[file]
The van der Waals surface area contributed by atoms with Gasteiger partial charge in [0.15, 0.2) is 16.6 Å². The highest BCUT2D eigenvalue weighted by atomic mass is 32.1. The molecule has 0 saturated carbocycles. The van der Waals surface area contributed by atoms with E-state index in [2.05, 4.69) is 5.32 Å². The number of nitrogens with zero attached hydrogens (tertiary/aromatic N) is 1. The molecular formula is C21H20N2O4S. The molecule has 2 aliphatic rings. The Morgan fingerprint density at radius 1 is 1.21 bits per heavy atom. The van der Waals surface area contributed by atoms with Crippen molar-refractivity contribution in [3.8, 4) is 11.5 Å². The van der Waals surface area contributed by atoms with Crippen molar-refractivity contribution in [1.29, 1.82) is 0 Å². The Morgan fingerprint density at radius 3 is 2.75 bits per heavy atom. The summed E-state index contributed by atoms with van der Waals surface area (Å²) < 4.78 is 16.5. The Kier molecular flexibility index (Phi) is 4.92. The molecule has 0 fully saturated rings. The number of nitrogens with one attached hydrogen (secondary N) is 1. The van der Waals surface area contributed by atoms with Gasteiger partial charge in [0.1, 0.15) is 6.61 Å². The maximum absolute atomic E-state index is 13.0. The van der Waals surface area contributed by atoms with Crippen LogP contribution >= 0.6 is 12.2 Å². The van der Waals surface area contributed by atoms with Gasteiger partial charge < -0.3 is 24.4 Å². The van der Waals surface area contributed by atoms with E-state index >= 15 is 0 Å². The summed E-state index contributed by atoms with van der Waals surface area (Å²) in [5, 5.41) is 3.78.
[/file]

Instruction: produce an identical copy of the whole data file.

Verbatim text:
The van der Waals surface area contributed by atoms with Gasteiger partial charge in [0.15, 0.2) is 16.6 Å². The highest BCUT2D eigenvalue weighted by atomic mass is 32.1. The molecule has 0 saturated carbocycles. The van der Waals surface area contributed by atoms with E-state index in [2.05, 4.69) is 5.32 Å². The number of nitrogens with zero attached hydrogens (tertiary/aromatic N) is 1. The molecular formula is C21H20N2O4S. The molecule has 2 aliphatic rings. The Morgan fingerprint density at radius 1 is 1.21 bits per heavy atom. The van der Waals surface area contributed by atoms with Crippen molar-refractivity contribution in [3.8, 4) is 11.5 Å². The van der Waals surface area contributed by atoms with Crippen molar-refractivity contribution in [1.29, 1.82) is 0 Å². The Morgan fingerprint density at radius 3 is 2.75 bits per heavy atom. The summed E-state index contributed by atoms with van der Waals surface area (Å²) < 4.78 is 16.5. The Kier molecular flexibility index (Phi) is 4.92. The molecule has 0 fully saturated rings. The number of nitrogens with one attached hydrogen (secondary N) is 1. The van der Waals surface area contributed by atoms with Gasteiger partial charge in [0.1, 0.15) is 6.61 Å². The maximum absolute atomic E-state index is 13.0. The van der Waals surface area contributed by atoms with Crippen LogP contribution >= 0.6 is 12.2 Å². The van der Waals surface area contributed by atoms with Gasteiger partial charge < -0.3 is 24.4 Å². The van der Waals surface area contributed by atoms with E-state index >= 15 is 0 Å². The summed E-state index contributed by atoms with van der Waals surface area (Å²) in [5, 5.41) is 3.78.